For many years, climate scientists were unable to make an exact connection between global climate change and local weather. After all, there are many factors that influence the weather, including natural climate variations. The most they could say was that climate change creates conditions that raise the probability of extreme weather events. A warmer climate holds more moisture, which can lead to more torrential downpours and the resultant flooding or mudslides, for example.
But now, climate science has advanced to the point where extreme events can be attributed to global climate change.
“This relatively new area of science—known as event attribution—is rapidly advancing,” writes the Committee on Extreme Weather Events and Climate Change Attribution at the National Academy of Science. “The advances have come about for two main reasons: one, the understanding of climate and weather mechanisms that produce extreme events is improving, and two, rapid progress is being made in the methods that are used for event attribution.”
Despite the evolution in event attribution, scientists still generally agree that it’s impossible to attribute individual extreme weather phenomena solely to human-caused climate change.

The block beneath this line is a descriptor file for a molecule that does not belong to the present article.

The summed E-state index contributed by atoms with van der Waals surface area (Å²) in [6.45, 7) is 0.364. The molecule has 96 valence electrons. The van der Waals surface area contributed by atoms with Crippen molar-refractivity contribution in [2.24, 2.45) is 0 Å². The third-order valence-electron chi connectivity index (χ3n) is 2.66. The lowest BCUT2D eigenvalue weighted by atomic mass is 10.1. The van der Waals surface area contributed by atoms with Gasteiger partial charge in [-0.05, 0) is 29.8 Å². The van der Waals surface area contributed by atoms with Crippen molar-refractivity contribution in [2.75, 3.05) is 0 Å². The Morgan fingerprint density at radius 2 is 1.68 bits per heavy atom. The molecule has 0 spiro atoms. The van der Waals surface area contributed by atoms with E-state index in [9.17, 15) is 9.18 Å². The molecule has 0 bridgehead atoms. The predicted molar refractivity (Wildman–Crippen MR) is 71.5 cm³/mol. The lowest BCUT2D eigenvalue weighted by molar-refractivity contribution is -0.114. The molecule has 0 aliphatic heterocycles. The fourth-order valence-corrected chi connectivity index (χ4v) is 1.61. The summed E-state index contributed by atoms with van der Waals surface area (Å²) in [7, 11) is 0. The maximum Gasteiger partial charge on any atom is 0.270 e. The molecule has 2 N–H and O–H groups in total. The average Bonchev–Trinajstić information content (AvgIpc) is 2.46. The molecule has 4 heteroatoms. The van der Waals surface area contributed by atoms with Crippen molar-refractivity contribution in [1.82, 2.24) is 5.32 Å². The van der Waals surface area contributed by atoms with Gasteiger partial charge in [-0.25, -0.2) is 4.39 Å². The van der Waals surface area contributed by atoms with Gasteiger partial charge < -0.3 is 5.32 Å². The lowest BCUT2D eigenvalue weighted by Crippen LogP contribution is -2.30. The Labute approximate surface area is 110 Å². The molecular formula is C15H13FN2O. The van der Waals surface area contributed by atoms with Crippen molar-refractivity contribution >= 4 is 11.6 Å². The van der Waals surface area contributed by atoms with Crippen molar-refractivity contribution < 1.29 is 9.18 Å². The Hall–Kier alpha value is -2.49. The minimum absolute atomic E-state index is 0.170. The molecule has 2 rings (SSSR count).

However, what event attribution does allow scientists to do is to investigate and determine the extent to which global climate change has influenced a natural disaster. This is done with the help of climate models—computerized simulations that compare events with and without the assumption of climate change. Researchers then compare the outcomes and can study the connection between global climate change and individual natural disasters like hurricanes, floods, and wildfires.
It’s only in the last couple of years that researchers have begun saying that some extreme weather events like the Russian heat wave of 2010 (which contributed to the deaths of more than 50,000 people), record-breaking temperatures in 2016, and the California drought could not have occurred without climate change.
“Every time we have a high-impact, catastrophic, perhaps extreme event happening, people are invariably asking the question, ‘Is this climate change?’” Nikos Christidis of the UK Met (meteorological) Office told Scientific American. “The whole science of event attribution developed so that we can provide scientifically robust answers to these questions.”
So, can we blame individual natural disasters on global climate change? We can say with a high degree of confidence that climate change influences the severity and duration of extreme weather events, and that some events couldn’t have happened without it. However, even events that wouldn’t be possible without warming are still influenced by the earth’s natural climate and weather systems.
That said, what the new research does reveal is that the planet has reached a point where climate change is not just a factor in extreme weather events, but an essential component for some.